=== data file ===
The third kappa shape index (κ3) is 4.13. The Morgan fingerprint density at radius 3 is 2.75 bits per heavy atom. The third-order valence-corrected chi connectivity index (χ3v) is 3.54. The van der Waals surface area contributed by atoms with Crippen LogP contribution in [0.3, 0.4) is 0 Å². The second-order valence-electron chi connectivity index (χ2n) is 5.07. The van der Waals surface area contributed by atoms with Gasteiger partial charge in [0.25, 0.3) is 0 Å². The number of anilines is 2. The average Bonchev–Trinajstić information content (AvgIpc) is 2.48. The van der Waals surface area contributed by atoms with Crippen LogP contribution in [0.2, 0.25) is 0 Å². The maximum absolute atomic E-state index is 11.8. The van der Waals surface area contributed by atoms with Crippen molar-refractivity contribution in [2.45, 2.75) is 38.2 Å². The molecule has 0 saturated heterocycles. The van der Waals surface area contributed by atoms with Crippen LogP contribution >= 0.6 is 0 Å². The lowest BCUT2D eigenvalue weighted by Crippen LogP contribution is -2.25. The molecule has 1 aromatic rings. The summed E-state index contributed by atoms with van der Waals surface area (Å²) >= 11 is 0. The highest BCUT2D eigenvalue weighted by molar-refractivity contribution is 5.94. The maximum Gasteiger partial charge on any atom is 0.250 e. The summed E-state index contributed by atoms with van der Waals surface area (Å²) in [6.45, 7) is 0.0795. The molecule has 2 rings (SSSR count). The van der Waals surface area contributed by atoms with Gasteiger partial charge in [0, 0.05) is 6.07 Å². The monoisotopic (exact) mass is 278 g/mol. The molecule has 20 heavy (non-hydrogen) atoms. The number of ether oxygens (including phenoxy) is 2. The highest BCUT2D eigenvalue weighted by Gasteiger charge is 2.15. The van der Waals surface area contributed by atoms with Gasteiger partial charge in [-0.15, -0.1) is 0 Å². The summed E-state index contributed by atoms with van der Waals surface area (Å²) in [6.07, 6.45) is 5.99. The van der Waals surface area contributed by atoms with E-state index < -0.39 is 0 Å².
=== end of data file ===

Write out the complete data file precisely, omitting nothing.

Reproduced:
The third kappa shape index (κ3) is 4.13. The Morgan fingerprint density at radius 3 is 2.75 bits per heavy atom. The third-order valence-corrected chi connectivity index (χ3v) is 3.54. The van der Waals surface area contributed by atoms with Crippen LogP contribution in [0.3, 0.4) is 0 Å². The second-order valence-electron chi connectivity index (χ2n) is 5.07. The van der Waals surface area contributed by atoms with Gasteiger partial charge in [0.25, 0.3) is 0 Å². The number of anilines is 2. The average Bonchev–Trinajstić information content (AvgIpc) is 2.48. The van der Waals surface area contributed by atoms with Crippen LogP contribution in [0.2, 0.25) is 0 Å². The maximum absolute atomic E-state index is 11.8. The van der Waals surface area contributed by atoms with Crippen molar-refractivity contribution in [2.45, 2.75) is 38.2 Å². The molecule has 0 saturated heterocycles. The van der Waals surface area contributed by atoms with Crippen LogP contribution >= 0.6 is 0 Å². The lowest BCUT2D eigenvalue weighted by Crippen LogP contribution is -2.25. The molecule has 1 aromatic rings. The summed E-state index contributed by atoms with van der Waals surface area (Å²) >= 11 is 0. The highest BCUT2D eigenvalue weighted by molar-refractivity contribution is 5.94. The maximum Gasteiger partial charge on any atom is 0.250 e. The summed E-state index contributed by atoms with van der Waals surface area (Å²) in [6.45, 7) is 0.0795. The molecule has 2 rings (SSSR count). The van der Waals surface area contributed by atoms with Gasteiger partial charge in [0, 0.05) is 6.07 Å². The monoisotopic (exact) mass is 278 g/mol. The molecule has 20 heavy (non-hydrogen) atoms. The number of ether oxygens (including phenoxy) is 2. The highest BCUT2D eigenvalue weighted by Gasteiger charge is 2.15. The van der Waals surface area contributed by atoms with Gasteiger partial charge in [-0.15, -0.1) is 0 Å². The summed E-state index contributed by atoms with van der Waals surface area (Å²) in [6.07, 6.45) is 5.99. The van der Waals surface area contributed by atoms with E-state index < -0.39 is 0 Å².